In “Sweet Sixteen,” Eunice probes into the psychic and emotional insecurity faced by a woman in a patriarchal society. In the contemporary society, the needs and desires of are a woman under the complete control of society‟s oppressive restrictions, and this, in turn, contributes to her disadvantaged and unprivileged status. The dominant society around tries to suppress a woman‟s feelings and brushes aside her mental agony.
Mamas never mentioned menses. A nun screamed: you vulgar girls don’t say brassieres
say bracelets ( “Sweet Sixteen” 116).
Dec-2013, Vol. -I, ISSUE-I www.srjis.com Page 127 Eunice, her mother is a representative of an arbitrary power as she performs the role of an executor of patriarchal will. To her, the usage of words like “menses”, brassieres” etc are taboo as these purely personal words which do not find a place in the communal life. The intimate, private life of a woman is at odds with the politics of the conservative Catholic religious community. In a society that mutely follows the centuries-old relationship between man and woman based on rigid sex roles, and that which allows no space for a woman, it is therefore, not surprising that Eunice‟s mother considers the blatant use of such words by the poetess as having a demeaning and demoralising impact on the society around.
The undue importance given to a son the traditional Indian household, in fact, dates back to the ancient times for as Manu pointed out that a man conquers the world by the birth of a son, and he enjoys eternity by birth of a grandson and as a great grandfather, he enjoys eternal happiness by the birth of a grandson‟s son. Eunice herself has experienced the shame and humiliation of being born as a girl child, and has remained on the margins even in her own house as a victim of indifference. Her parents‟ ardent desire to have a boy stems form the long-preserved patriarchal notions of the superiority of the male sex for traditionally man has been regarded as the protector, master and guardian of woman.
“Miss Louise” presents in mocking tone the story of middle- aged Catholic lady who is conscious about her beauty. But she exploits her enchanting beauty in order to entice men including the priests at the church. The character of Miss Louise provides the poet with an opportunity to bring out the pretensions of the highly complacent attitude of the Catholic religious community. The traditional practices and religious rituals of the Goan Catholic community exert such a profound influence on its members that their sense of individuality and aspiration for freedom and fulfilment and crippled. As a socially committed artist, Eunice deems it her duty to portray the emotional distress faced by a woman in a repressive, tradition bound society.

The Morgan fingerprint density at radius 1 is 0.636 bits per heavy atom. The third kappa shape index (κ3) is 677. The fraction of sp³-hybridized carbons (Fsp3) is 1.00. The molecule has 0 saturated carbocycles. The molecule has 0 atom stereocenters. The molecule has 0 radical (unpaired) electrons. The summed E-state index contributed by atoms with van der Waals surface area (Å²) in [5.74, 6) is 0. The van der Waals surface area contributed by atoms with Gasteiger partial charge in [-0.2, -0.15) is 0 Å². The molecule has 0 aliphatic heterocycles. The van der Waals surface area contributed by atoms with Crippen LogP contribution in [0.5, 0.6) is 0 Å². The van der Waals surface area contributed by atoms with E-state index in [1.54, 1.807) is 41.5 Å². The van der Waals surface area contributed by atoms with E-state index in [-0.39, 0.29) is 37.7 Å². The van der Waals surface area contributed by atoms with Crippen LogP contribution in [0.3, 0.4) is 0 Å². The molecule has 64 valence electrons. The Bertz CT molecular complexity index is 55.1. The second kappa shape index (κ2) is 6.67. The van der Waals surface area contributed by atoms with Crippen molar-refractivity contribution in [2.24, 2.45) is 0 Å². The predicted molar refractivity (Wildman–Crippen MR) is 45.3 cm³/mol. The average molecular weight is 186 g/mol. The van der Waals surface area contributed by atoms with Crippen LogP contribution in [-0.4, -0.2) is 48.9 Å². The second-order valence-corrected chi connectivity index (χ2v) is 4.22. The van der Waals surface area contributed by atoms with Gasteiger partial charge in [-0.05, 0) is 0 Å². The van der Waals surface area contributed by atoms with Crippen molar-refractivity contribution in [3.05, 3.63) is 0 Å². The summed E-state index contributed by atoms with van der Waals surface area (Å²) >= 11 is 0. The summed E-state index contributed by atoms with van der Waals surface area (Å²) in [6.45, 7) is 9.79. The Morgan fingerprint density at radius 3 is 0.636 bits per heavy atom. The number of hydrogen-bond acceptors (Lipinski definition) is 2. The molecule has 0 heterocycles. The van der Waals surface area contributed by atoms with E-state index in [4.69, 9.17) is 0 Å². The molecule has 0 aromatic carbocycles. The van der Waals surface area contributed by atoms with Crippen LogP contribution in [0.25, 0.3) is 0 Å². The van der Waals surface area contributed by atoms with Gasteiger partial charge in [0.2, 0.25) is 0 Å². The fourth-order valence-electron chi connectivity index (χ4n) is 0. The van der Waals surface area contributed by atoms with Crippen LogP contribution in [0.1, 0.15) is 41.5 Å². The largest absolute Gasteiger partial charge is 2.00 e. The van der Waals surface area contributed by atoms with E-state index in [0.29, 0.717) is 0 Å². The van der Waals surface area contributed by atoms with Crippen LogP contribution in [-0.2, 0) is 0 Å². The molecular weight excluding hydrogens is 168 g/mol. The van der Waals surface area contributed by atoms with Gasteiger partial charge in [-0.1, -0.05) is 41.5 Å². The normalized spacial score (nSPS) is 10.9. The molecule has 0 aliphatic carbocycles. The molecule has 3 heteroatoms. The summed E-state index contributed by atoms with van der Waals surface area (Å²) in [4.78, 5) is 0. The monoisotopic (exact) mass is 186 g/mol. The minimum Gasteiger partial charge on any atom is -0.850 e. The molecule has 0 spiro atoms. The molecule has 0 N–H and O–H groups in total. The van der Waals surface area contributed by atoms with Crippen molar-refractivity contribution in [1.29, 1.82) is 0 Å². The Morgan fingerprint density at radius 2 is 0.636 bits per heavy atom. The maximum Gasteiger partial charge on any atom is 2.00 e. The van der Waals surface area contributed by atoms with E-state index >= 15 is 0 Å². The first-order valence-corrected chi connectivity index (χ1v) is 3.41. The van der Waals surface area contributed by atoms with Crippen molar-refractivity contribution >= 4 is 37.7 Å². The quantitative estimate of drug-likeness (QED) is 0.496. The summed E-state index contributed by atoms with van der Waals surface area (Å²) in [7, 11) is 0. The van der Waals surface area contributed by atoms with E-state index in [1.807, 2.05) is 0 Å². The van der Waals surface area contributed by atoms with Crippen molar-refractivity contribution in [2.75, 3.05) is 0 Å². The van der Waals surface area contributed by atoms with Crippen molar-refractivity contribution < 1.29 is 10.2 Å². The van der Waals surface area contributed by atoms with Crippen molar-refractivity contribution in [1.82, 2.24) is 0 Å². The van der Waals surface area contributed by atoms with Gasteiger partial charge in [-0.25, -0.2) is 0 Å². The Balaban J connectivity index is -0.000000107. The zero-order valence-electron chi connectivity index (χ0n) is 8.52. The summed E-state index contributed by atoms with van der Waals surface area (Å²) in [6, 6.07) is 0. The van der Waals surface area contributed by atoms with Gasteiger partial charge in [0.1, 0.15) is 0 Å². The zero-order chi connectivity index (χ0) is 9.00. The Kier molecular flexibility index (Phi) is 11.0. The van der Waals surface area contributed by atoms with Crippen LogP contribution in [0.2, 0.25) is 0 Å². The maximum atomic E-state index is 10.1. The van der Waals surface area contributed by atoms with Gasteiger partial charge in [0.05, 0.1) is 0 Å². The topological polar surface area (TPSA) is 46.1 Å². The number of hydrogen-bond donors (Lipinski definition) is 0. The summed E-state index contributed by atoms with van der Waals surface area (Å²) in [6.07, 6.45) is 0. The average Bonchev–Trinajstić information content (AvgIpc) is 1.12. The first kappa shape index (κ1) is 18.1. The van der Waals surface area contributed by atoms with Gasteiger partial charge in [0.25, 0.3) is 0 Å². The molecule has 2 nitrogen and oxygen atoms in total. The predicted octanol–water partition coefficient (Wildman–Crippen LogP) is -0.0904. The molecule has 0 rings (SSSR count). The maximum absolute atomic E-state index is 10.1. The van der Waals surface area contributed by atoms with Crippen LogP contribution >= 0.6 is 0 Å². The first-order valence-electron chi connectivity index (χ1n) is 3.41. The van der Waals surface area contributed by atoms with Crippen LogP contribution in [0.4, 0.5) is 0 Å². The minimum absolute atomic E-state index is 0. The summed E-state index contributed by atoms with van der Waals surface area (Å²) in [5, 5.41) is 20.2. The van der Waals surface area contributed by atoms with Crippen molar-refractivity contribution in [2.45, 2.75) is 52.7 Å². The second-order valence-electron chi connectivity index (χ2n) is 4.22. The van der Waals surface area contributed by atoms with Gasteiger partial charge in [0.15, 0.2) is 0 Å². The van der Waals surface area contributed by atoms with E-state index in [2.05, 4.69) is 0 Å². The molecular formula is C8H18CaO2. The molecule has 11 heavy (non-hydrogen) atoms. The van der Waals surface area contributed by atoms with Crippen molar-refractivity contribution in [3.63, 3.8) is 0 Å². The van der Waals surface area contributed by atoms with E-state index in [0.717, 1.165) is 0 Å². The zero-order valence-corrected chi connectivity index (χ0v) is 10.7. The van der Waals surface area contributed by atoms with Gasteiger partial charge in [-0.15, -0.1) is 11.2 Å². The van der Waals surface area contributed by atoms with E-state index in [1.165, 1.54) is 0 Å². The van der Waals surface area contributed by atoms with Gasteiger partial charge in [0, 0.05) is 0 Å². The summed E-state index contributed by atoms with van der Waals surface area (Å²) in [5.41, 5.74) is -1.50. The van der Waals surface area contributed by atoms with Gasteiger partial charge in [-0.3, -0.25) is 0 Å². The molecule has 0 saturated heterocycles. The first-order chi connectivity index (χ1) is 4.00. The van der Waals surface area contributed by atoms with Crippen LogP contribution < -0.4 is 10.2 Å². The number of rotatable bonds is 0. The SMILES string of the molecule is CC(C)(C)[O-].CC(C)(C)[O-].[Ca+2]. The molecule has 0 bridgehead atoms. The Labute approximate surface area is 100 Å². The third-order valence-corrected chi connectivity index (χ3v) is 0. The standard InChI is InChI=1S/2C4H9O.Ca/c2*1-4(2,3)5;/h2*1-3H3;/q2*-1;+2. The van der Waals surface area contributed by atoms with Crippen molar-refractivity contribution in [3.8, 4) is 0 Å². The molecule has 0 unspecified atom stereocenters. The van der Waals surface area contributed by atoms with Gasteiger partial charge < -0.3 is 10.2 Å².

Eunice de Souza‟s disillusionment with the follies and foibles of her religious community in fact makes her probe into the traditionally established gender roles and acceptance of value systems that cater only to the male interests. In the poems under study, we find that the poet has focused on the „otherness‟ of woman who has no space to lead a life of her own in a spirit of self-assertiveness. It is obvious that Eunice‟s interpretation of the human society is based on her own marginalised experiences as a girl and later as a woman.
A woman‟s life, according to Eunice de Souza is a struggle for self-realisation as she has to choose between feminist goals and traditional codes. In tune with the sprit of the new generation of Indian English women writers, Eunice also fixes her attention on the struggle to break the age–old boundaries of tradition that have limited the role of a woman and also endeavours to unveil the psychic rupture and mental agony of a woman caught in the whirlpool of the oppressive and callous society Eunice de Souza‟s poetry can, therefore, be read as an exhortation to modern women to emerge as powerful beings with self-confidence and self–determination to overcome the oddities of life. As Neeru Tandon notes:
Dec-2013, Vol. -I, ISSUE-I www.srjis.com Page 128 could consider and confront the peculiarly feminine issues and experiences. It was essential to do so, because a large part of the feminine experience is out of the reach of the male psyche and, therefore, an authentic and sensitive portrayal of the conflicts and traumas, in all their nuances, ambiguities and contradictions, could be achieved only by women writers.
De Souza , Eunice. Ed. Nine Indian Women Poets: An Anthology. Oxford: Oxford University Press, 2001 Print.